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Oct 4, 2018

Artificial enzymes convert solar energy into hydrogen gas

Posted by in categories: bioengineering, biological, chemistry, genetics, solar power, sustainability

In a new scientific article, researchers at Uppsala University describe how, using a completely new method, they have synthesised an artificial enzyme that functions in the metabolism of living cells. These enzymes can utilize the cell’s own energy, and thereby enable hydrogen gas to be produced from solar energy.

Hydrogen gas has long been noted as a promising carrier, but its production is still dependent on fossil raw materials. Renewable gas can be extracted from water, but as yet the systems for doing so have limitations.

In the new article, published in the journal Energy and Environmental Science, an interdisciplinary European research group led by Uppsala University scientists describe how convert into hydrogen gas. This entirely new method has been developed at the University in the past few years. The technique is based on photosynthetic microorganisms with genetically inserted enzymes that are combined with synthetic compounds produced in the laboratory. Synthetic biology has been combined with synthetic chemistry to design and create custom artificial enzymes inside living organisms.

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Oct 4, 2018

Researchers have discovered how to slow aging

Posted by in categories: food, life extension

Previous research published earlier this year in Nature Medicine involving University of Minnesota Medical School faculty Paul D. Robbins and Laura J. Niedernhofer and Mayo Clinic investigators James L. Kirkland and Tamara Tchkonia, showed it was possible to reduce the burden of damaged cells, termed senescent cells, and extend lifespan and improve health, even when treatment was initiated late in life. They now have shown that treatment of aged mice with the natural product Fisetin, found in many fruits and vegetables, also has significant positive effects on health and lifespan.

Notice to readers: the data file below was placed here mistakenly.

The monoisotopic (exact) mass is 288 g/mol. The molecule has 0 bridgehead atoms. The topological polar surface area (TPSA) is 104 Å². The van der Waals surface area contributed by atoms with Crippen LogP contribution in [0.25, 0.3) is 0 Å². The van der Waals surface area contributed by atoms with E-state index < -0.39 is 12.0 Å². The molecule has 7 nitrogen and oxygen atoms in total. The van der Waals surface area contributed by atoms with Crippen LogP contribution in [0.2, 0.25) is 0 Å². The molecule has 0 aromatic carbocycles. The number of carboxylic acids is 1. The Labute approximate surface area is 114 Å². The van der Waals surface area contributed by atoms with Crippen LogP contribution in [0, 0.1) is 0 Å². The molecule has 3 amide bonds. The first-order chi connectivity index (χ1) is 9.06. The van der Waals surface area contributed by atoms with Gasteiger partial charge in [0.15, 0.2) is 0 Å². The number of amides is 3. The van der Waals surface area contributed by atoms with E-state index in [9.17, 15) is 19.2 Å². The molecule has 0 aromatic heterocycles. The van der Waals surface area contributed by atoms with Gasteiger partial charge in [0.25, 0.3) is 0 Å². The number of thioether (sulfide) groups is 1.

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Oct 4, 2018

Deep Space Exploration Could Permanently Damage Human GI Tracts

Posted by in categories: biotech/medical, space travel

Humans aren’t built for deep space exploration. We’ve evolved to live here on Earth with an atmosphere, gravity, and a vitally important magnetic field that deflects high-energy cosmic radiation. It will take all our technological prowess to expand on to other worlds, and it won’t simply be a matter of physically getting there. We also need to preserve delicate human biology. A new study from Georgetown University and NASA suggests it may be much harder than we thought to ensure astronauts maintain healthy gastrointestinal (GI) tract tissue in space.

While doctors expect long-term exposure to high-energy radiation will have myriad effects, it’s difficult to study them in a lab on Earth. The effects of the GI tract are easier to assess because the cells lining this body system are replaced every few days. New cells migrate upward from a structure called a “crypt” to take their places lining the gut. Any disturbance of this mechanism can lead to dysfunction.

The study assessed mice under exposure to different radiation conditions as an analog for humans. They’re much smaller, so they can’t handle as much radiation has a human. However, their GI tracts respond much like ours would from exposure to high-energy particles. The researchers used the NASA Space Radiation Laboratory (NSRL) in Brookhaven National Laboratory to bombard the mice with either simulated galactic cosmic radiation (sometimes called cosmic rays), gamma rays, or no radiation (control group).

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Oct 4, 2018

Robot masters human balancing act

Posted by in categories: information science, mathematics, robotics/AI, space

By translating a key human physical dynamic skill — maintaining whole-body balance — into a mathematical equation, the team was able to use the numerical formula to program their robot Mercury, which was built and tested over the course of six years. They calculated the margin of error necessary for the average person to lose one’s balance and fall when walking to be a simple figure — 2 centimeters.